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Winspear Room, The Faculty Club
11435 Saskatchewan Dr NW University of Alberta, Edmonton, Alberta T6G 2G9
The Department of Women's & Gender Studies presents
The 5th Annual Valentine's Day with Feminism Lecture
Assuming the Ecosexual Position
with Annie Sprinkle & Beth Stephens
14 FEBRUARY 2018, 17:15 – 18:30
in the Winspear Room at the Faculty Club
Reception to follow.
Annie Sprinkle and Elizabeth Stephens’ Green Wedding to the Earth in 2008 launched what the artists now consider to be their life’s work. It was there that they began using the concept of ‘ecosexuality’ to frame their art, theory, practice and activism, which is premised upon the idea of imagining the earth as a multi-gendered lover. Rather than framing the planet as a fragile mother in need of our protection – a position that actually supports rather than undermines human exceptionalism – ecosexuality figures earth as a powerful, sexy, and loving partner for humans. Through their ecosexual performances, lectures, walking tours, workshops, visual art, symposia, manifesto, films and other creative projects, Sprinkle and Stephens posit a radical relationship with environmentalism that is non-hetero-normative, and non-human centered. In “Assuming the Ecosexual Position,” Sprinkle and Stephens will document their 16-year collaboration. This Valentine’s Day presentation will be a call for queer communities, environmental activists, edgy artists, sex radicals, and others to come together and to challenge our ideas of what human sexuality and environmental activism can be.
Beth Stephens is a film maker, performance artist, activist, and Professor and Chair of the Art Department at the University of California at Santa Cruz whose work fuses feminist, queer, and environmental politics. Annie Sprinkle is an artist, sexologist, author, lecturer and educator, as well as having been a director and performer in the adult film industry and a professional photographer. In their collaborative works, Stephens and Sprinkle have made significant contributions to the fields of performance art, eco-art, queer theory, and sexuality studies. Within the field of performance art, their work models the intersections of art and life pioneered in 1970s performance art and generates important thinking by pairing historical art/life concerns with ecological justice. Within the field of eco-art, their work pushes boundaries by not falling prey to a popular environmental caretaker framework (human as steward of the natural environment), replacing this instead with their provocative take on a feminist ethics of care. Their work contributes to contemporary queer theory by taking seriously queer theory’s challenge not only to heteronormativity but homonormativity, extending agential capacities powered by eros to the ecosystem of which humans are a part.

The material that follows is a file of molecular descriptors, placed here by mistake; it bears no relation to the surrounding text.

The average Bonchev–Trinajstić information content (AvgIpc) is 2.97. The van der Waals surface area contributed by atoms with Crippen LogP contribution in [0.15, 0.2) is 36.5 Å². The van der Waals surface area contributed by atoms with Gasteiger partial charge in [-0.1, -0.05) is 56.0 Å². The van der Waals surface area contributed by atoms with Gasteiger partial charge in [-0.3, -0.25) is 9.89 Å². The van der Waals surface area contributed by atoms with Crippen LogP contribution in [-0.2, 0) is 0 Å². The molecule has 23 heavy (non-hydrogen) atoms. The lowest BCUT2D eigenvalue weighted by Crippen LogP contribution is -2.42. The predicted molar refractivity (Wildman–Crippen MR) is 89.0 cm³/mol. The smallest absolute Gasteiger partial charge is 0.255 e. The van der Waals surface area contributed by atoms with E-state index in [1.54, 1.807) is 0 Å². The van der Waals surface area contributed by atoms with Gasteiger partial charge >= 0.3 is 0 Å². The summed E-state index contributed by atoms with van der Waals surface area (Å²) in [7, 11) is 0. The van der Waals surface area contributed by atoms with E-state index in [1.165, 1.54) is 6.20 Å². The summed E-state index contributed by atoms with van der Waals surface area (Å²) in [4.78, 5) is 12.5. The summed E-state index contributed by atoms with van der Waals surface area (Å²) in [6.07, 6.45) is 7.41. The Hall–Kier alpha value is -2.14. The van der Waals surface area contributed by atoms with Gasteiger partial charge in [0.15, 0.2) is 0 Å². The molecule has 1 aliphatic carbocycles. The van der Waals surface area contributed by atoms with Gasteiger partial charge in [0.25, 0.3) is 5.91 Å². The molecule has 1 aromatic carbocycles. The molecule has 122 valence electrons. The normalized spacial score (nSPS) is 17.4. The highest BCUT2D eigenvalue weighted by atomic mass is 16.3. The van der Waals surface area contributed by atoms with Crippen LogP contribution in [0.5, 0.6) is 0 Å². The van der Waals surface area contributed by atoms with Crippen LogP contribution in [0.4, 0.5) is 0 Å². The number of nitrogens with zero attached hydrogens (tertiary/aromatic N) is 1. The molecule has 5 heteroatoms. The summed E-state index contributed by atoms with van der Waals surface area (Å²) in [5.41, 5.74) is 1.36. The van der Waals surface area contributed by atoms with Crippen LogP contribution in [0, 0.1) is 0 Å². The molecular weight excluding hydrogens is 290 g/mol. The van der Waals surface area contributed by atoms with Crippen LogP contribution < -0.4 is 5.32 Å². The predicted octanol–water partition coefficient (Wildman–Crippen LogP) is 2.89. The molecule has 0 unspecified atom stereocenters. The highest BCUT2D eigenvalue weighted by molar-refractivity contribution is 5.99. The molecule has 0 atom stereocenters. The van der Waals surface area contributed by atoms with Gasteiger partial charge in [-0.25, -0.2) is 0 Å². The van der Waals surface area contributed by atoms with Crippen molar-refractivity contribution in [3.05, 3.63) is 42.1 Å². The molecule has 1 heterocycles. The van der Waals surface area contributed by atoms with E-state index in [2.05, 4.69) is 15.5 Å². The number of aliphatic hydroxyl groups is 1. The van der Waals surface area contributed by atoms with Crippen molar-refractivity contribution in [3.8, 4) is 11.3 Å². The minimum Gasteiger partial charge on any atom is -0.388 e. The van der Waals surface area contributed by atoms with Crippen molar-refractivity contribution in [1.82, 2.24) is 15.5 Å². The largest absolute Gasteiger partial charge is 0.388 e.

Don't forget to bring your ticket on the 14th, whether it is a paper copy or on your phone. We will be using
tickets not only for admission but also for a door prize raffle, courtesy of the Traveling Tickle Trunk!
This Town and Gown event is funded by the Killam Distinguished Visitor fund and co-sponsored by Women’s & Gender Studies, Art & Design, Modern Languages & Cultural Studies, Feminist Energy Futures, CoLAB, femlab, and the Traveling Tickle Trunk